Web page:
“Hundreds of civilians have been killed, including men, women, children and even infants,” said Mohannad Sabry, a former Sinai resident and author of “Sinai: Egypt’s Linchpin, Gaza’s Lifeline, Israel’s Nightmare.” “Close to a dozen villages have been partially or fully destroyed by the military, and hundreds of thousands of productive trees, in farms owned by the locals, have been destroyed.”
Reviving the economy
Campaigning on his government’s investments in energy infrastructure and urban development, Mr. el-Sissi, a former army chief who first took power in a 2013 coup, is expected win re-election easily in the March 26-28 vote. In the face of criticism from human rights groups, many of the president’s best-known rivals have been blocked from running in the election.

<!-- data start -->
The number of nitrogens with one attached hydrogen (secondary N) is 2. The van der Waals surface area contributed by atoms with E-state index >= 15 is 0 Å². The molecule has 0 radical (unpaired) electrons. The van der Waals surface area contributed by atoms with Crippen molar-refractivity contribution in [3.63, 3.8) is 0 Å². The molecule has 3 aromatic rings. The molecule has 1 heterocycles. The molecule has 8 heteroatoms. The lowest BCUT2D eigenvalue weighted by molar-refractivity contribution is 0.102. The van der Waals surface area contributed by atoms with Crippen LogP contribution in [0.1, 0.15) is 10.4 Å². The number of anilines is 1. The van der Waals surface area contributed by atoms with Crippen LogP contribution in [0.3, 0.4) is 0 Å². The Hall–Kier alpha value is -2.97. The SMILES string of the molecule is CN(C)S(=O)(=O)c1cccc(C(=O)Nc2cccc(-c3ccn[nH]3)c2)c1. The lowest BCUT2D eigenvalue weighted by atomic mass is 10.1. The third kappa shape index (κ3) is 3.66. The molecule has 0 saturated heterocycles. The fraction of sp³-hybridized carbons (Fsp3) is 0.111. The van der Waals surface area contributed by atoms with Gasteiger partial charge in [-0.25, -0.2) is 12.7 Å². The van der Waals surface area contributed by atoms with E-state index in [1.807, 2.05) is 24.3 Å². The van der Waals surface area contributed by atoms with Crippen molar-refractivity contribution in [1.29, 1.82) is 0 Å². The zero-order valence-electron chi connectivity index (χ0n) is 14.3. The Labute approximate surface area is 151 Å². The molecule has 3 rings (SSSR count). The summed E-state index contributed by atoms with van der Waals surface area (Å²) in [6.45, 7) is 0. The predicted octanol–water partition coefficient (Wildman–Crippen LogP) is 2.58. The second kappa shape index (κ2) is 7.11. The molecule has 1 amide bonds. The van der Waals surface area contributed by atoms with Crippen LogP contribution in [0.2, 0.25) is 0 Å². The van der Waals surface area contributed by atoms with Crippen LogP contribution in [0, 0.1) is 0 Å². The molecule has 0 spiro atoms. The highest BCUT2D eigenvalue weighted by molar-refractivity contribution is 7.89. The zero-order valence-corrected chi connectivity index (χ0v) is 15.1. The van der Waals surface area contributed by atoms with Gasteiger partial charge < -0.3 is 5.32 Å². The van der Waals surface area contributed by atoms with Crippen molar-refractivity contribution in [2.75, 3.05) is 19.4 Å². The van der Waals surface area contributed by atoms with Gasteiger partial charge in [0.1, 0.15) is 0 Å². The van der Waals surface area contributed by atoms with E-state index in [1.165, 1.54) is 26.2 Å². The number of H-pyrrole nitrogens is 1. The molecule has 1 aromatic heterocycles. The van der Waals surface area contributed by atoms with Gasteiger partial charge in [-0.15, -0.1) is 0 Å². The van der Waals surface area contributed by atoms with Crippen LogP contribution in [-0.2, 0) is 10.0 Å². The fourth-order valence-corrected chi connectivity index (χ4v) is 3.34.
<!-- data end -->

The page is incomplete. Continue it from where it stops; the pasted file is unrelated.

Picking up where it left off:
Sinai is crucial to Mr. el-Sissi’s plans to reinvigorate the economy. Egypt has deals with Israel and Cyprus that require a secure pipeline across the peninsula if the country is to capitalize on the 120 trillion cubic feet of gas discovered in the past decade in the eastern Mediterranean.
Sinai residents killed a similar deal in January 2011, a month after the Tahrir Square revolution broke out in Cairo, by blowing up a pumping station in a El Arish. As a result, security in the region was called into question.
Gila Gamliel, Israel’s minister of social equality, told Israel National News that she would prefer putting a Palestinian state in Sinai rather than squeezing one between Israel and Jordan, as Mr. Wolff describes in his book. She is responsible for the more than 200,000 Bedouin in Israel.